Hey Chris Rock! Many MLK Streets Defy Stereotype

    NEW BERN, N.C. _ There’s a Wal-Mart on Dr. M.L. King Jr. Boulevard here. And a Target, IHOP, Holiday Inn Express, Books-A-Million, Piggly Wiggly, Pepsi-Cola bottler (in this, the soft drink’s birthplace), Applebee’s, two Eckerds, three car dealerships and some 200 other businesses, large and small.

    In other words, this is the main commercial thoroughfare through this pleasant, history-rich city of 25,000 in eastern North Carolina. The street was bustling when it was known as Clarendon Boulevard, and has flourished since it was officially renamed for King seven years ago this Martin Luther King Day.

    If there’s any detriment to it, I ain’t found it yet,” said Tom Bayliss, the mayor then and now, who was instrumental in the renaming and proud that his city did not relegate King’s name to a street less traveled or less integrated in who travels it.

    “Martin Luther King doesn’t belong to black people,” said Bayliss, who is white. “The fact of the matter is he freed everybody in this country. He caused me as an American not to have to live a lie.”

    There are close to 800 streets of every size and description in the United States named for Martin Luther King, with more proposed and debated all the time. But despite their diversity, the streets tend to suffer from a common negative stereotype, derided as rundown and ruined. A place to run from, in the comic wisdom of Chris Rock. The gateway to the ghetto in the Borat movie, where the street sign signals his arrival in “the hood.” It is a bad reputation that has frequently been invoked by those opposing the naming of a new King street or the extension of an old one....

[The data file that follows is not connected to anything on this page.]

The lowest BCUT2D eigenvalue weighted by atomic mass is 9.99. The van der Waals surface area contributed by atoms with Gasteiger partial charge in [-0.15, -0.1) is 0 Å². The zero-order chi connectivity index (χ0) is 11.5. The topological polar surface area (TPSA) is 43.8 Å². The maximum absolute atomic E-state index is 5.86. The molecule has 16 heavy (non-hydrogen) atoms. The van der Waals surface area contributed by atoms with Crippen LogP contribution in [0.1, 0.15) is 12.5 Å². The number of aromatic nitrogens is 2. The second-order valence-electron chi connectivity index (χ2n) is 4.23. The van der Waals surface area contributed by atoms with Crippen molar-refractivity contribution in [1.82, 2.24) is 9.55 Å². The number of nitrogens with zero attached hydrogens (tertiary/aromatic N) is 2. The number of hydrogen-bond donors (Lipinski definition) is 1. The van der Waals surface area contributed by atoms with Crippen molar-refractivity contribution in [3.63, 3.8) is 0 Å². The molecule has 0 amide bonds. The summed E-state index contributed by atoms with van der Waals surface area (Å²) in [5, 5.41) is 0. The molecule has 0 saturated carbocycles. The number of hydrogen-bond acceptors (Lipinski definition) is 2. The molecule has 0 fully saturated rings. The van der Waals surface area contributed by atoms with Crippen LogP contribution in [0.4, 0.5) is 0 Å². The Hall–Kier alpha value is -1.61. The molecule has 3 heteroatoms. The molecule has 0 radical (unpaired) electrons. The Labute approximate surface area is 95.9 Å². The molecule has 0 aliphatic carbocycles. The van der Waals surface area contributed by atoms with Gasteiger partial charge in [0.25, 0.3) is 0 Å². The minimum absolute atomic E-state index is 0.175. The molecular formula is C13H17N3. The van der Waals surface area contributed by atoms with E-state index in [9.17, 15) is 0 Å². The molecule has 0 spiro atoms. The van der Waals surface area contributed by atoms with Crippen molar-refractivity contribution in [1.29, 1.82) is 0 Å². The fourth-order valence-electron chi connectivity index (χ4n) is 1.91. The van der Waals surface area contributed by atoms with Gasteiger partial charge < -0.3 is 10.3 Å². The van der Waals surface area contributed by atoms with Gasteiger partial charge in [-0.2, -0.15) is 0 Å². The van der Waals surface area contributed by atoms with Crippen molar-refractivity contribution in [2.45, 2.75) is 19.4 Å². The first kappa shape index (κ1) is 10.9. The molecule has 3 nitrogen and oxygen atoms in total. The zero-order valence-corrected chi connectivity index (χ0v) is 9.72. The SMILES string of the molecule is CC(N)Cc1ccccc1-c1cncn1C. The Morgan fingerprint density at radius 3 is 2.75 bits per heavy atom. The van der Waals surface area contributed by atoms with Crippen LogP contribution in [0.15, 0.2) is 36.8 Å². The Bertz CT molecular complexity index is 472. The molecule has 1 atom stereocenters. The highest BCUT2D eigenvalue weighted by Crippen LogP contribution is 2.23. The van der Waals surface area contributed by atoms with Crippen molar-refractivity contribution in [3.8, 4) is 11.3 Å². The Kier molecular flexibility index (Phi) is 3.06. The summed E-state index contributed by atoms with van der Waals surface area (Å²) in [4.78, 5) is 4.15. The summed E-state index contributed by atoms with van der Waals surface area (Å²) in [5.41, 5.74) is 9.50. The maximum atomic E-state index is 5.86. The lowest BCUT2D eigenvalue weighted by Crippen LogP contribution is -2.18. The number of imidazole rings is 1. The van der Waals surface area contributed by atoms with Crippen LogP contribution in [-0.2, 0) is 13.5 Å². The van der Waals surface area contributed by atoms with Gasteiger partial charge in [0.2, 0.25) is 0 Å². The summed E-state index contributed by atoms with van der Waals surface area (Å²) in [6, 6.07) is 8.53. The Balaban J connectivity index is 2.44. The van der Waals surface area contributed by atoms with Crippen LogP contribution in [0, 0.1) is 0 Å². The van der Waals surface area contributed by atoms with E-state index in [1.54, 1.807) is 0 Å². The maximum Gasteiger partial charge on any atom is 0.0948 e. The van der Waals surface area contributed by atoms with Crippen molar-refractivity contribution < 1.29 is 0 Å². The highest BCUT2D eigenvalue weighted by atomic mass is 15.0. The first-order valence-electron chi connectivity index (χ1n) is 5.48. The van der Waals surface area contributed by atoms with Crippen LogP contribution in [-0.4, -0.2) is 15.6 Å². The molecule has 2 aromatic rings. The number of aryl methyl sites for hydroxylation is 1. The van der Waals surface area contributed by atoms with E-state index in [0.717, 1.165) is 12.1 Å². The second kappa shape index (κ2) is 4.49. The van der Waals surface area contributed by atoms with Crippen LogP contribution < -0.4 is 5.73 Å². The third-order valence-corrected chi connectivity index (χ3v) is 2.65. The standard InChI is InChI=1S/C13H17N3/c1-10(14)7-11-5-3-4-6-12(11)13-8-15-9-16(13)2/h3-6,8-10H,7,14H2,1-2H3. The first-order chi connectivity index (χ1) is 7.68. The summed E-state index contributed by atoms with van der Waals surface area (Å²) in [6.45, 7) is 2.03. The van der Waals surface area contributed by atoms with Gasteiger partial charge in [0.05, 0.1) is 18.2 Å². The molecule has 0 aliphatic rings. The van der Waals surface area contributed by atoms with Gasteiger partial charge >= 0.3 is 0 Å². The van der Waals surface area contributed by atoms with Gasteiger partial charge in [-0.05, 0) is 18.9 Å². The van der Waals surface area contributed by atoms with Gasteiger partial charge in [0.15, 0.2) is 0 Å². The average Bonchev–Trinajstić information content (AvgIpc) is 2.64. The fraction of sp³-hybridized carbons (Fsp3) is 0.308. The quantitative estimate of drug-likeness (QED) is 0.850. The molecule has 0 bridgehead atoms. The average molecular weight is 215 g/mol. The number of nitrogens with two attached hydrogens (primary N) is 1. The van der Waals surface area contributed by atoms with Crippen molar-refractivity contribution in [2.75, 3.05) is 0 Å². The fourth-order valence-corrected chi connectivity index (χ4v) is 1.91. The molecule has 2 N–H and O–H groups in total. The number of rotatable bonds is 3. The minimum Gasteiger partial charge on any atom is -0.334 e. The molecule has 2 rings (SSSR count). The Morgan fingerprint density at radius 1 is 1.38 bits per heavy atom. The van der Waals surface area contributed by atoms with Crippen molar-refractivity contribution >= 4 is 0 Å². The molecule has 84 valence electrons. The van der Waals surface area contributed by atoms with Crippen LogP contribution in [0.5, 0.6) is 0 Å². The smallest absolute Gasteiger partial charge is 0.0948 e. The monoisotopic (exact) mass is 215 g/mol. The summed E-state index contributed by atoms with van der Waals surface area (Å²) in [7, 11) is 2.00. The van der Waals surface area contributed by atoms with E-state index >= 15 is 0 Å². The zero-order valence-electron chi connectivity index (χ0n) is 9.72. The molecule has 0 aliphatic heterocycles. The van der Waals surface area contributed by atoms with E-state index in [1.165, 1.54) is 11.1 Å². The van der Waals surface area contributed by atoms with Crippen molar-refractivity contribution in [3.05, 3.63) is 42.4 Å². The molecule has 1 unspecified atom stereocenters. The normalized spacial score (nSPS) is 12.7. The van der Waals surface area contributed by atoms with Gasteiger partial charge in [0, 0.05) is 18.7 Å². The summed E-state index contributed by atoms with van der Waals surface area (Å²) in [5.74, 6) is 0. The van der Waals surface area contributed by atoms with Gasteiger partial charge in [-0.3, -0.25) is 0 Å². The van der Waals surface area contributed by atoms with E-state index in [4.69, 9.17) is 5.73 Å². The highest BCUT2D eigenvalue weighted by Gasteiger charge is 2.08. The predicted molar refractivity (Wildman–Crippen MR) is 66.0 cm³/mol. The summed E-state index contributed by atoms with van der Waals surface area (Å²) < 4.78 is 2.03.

...COMPLETE ARTICLE HERE: http://jonathantilove.com/hey-chris-rock-many-mlk-streets-defy-stereotype/
     
  4. Khasm13

    Khasm13 STAFF STAFF

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    in chicago it's king drive....
    the street intersects most of the south side of chicago...

    one love
    khasm
     
  5. MsVeraisblessed

    MsVeraisblessed Well-Known Member MEMBER

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  6. MimiBelle

    MimiBelle Well-Known Member MEMBER

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    I don't really much go over there unless I want some BBQ or need some beauty supplies.

    What's it look like?
    It's a 'hood'. *shrug*
    The black community in S.Texas is too small to be of much influence. Too many mescans all over the place and the city caters to the dominant culture, i.e., them.

    I can't wait to move to suburban Houston where the bulk of my family are. Was looking at Missouri City. Can't remember what it looks like...but the stats look nice.
    http://quickfacts.census.gov/qfd/states/48/4848804.html
    - 41.8% black (majority)
    - 29% black owned businesses
    - 40% bachelor or higher
    According to wiki,the number of $100,000 households stands at about 38%?